Your Cell Phone Number is a Threat to Your Personal Privacy
Vice President and ID Theft Practice Leader
I read with great interest an article titled Phone numbers are the new Social Security numbers (please see here) that highlights how "cellphone numbers have become a primary way for tech companies like Facebook to uniquely identify users and secure accounts, in some ways becoming a proxy for a national ID."
The article goes on to say that cellphone numbers are becoming Americans' latest national identification number as Congress mandated that consumers could take their phone number from one provider to another.
This means that consumers can have a de facto "cellphone number for life" system.
Think about how your cell phone number / smartphone is used as a personal computer to do your banking, watch movies, and more including the following:
- Social Media
- Reading news
- Online shopping
- Checking the weather
- Watching videos on YouTube
Now think about how your smartphone is also a potential threat to your personal privacy. While you can install some privacy related apps, you still give up most of your privacy.
Here are some examples of how your personal privacy can be at risk through your smartphone:
- Geotracking — a smartphone is able to locate itself via the integrated GPS chip. While disclosing location data may seem harmless, it is still an invasion of privacy. This data can be used to build a profile on you or a family member, which can subsequently be used for a phishing attack.
- Wi-Fi tracking — as cellular connections often falter indoors, retailers have offered free Wi-Fi to their shoppers. While consumers click to accept the terms of service, an invasion of privacy is taking place as retailers can determine which departments the shoppers have visited and how long they spent there.
- Microphone eavesdropping — every smartphone has a microphone, and it's another security risk. While the main concern for many of us may be someone eavesdropping on private conversations, microphones also can be used for data collection.
So let's conclude with your personal privacy risks related to your cell phone number.
The next time someone asks you for your cellphone number, remember that it is increasingly used to connect to private information maintained by all types of companies including financial institutions, retailers and social networks.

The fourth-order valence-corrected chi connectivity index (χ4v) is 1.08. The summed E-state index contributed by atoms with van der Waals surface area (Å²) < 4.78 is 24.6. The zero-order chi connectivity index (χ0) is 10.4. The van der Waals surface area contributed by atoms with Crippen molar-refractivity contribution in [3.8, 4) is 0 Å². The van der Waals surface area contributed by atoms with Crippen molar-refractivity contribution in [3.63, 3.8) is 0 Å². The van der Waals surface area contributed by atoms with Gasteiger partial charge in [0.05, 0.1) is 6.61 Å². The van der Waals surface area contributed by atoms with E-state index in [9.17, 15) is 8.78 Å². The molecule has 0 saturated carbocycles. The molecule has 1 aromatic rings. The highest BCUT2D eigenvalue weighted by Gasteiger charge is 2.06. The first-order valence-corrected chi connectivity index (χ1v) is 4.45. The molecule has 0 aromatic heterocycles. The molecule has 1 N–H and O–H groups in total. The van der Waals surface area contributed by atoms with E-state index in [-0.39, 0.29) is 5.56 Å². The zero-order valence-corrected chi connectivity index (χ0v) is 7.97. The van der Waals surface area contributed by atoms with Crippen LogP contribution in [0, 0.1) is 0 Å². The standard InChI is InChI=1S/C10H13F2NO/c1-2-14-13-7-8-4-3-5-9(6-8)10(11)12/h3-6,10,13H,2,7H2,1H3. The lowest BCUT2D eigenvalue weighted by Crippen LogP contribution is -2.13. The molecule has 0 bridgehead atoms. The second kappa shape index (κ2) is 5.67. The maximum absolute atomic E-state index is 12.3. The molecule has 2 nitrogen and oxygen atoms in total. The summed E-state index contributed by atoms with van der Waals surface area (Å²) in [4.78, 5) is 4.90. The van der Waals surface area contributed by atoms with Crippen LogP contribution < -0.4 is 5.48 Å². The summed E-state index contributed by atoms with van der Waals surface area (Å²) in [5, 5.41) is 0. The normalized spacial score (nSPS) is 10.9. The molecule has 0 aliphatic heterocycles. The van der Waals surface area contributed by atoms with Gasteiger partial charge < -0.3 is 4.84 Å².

Your cell phone number can also be used to monitor and predict what you view and purchase online or even what you watch on television.
It is important to know that your cell phone number is not regulated and no companies are mandated to keep it private. Studies indicate that half the U.S. population no longer have a landline. Many consumers in the 20-30 year age bracket have never had a landline. Many young consumers have no credit history and therefore no link to their social security number.
On the other hand, most teenagers are equipped with a cell phone number at the average age of thirteen years old. That cell phone number often remains with them for decades providing a detailed digital identification system of information.
This detailed digital identification system of information applies to all of us, so be smart with your cell phone number and who you share it with.
To learn more about these threats and how to protect yourself and your family from Identity Theft, you can read my past newsletters at the Merchants Identity Theft Educational Website at www.idtheftedu.com.
Scam Alert: IP Address Scam Uses Scare Tactics to Fool Consumers
By Better Business Bureau. March 22, 2019.
Scammers have been duping consumers with a tech support scam that claims your IP address has been compromised. BBB is seeing an increasing number of these cons reported to BBB.org/ScamTracker. There are two versions of this scam you should be ready to spot.
How the Scam Works
In one version of the scam, a pop-up suddenly appears on your computer screen with an ominous warning from a well-known tech support company. The pop-up will ask you to call a number to resolve the issue. When you call, a "technician" will tell you your IP address is being used by shady individuals. In some reports, scammers claim child pornography websites are using your IP address, and you could be held responsible for their actions. In a second version of the scam, you simply receive a call out of the blue from someone making similar claims.
In both cases, scammers say they work for a reputable company and can fix the problem, but you'll need to pay a fee and give them remote access to your computer first. Of course, the claims are false! If you believe them, scammers will make off with your money and gain access to any personal information stored on your computer.
How to Protect Yourself from Computer Scams
- Never open attachments or links in emails from unknown senders. These can generate the fake warning pop-ups that prompt you to make a call to scammers. If you do get a suspicious pop-up alert, don't click on anything and restart your computer.
- Be wary of unsolicited calls. A common scam tactic is to make cold calls. Scammers then try to scare you into giving them access to your machine. Don't fold under pressure, simply hang up the phone and block the number.
- Never give strangers remote access to your computer. You should only allow remote access to technicians of trustworthy companies that you contacted through a legitimate customer service number or chat.
For More Information
If you've been the victim of a tech support scam, report it on the BBB Scam Tracker. By reporting your experience, you can help others avoid falling for the same scam.
To learn more about other kinds of scams, go to BBB.org/ScamTips.
If you believe your identity has been stolen, call 866.SMART68 today!